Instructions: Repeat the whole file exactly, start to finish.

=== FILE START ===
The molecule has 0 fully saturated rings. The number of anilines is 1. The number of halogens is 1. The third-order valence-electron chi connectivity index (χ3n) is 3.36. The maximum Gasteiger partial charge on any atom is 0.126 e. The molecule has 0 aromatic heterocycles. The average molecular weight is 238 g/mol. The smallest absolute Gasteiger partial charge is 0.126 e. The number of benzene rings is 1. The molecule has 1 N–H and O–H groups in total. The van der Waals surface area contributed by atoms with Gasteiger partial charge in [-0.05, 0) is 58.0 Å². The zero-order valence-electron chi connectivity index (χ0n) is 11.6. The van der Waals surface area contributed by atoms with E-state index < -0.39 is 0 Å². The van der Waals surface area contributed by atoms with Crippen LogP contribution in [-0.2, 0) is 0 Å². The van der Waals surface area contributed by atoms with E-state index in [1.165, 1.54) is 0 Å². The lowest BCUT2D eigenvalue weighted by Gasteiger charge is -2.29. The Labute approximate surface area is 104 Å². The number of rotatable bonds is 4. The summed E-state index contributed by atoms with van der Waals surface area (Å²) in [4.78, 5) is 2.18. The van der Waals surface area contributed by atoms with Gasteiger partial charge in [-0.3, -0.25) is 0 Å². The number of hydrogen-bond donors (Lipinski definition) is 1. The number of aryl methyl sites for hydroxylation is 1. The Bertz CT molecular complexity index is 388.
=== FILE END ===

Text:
The molecule has 0 fully saturated rings. The number of anilines is 1. The number of halogens is 1. The third-order valence-electron chi connectivity index (χ3n) is 3.36. The maximum Gasteiger partial charge on any atom is 0.126 e. The molecule has 0 aromatic heterocycles. The average molecular weight is 238 g/mol. The smallest absolute Gasteiger partial charge is 0.126 e. The number of benzene rings is 1. The molecule has 1 N–H and O–H groups in total. The van der Waals surface area contributed by atoms with Gasteiger partial charge in [-0.05, 0) is 58.0 Å². The zero-order valence-electron chi connectivity index (χ0n) is 11.6. The van der Waals surface area contributed by atoms with E-state index < -0.39 is 0 Å². The van der Waals surface area contributed by atoms with Crippen LogP contribution in [-0.2, 0) is 0 Å². The van der Waals surface area contributed by atoms with E-state index in [1.165, 1.54) is 0 Å². The lowest BCUT2D eigenvalue weighted by Gasteiger charge is -2.29. The Labute approximate surface area is 104 Å². The number of rotatable bonds is 4. The summed E-state index contributed by atoms with van der Waals surface area (Å²) in [4.78, 5) is 2.18. The van der Waals surface area contributed by atoms with Gasteiger partial charge in [-0.3, -0.25) is 0 Å². The number of hydrogen-bond donors (Lipinski definition) is 1. The number of aryl methyl sites for hydroxylation is 1. The Bertz CT molecular complexity index is 388.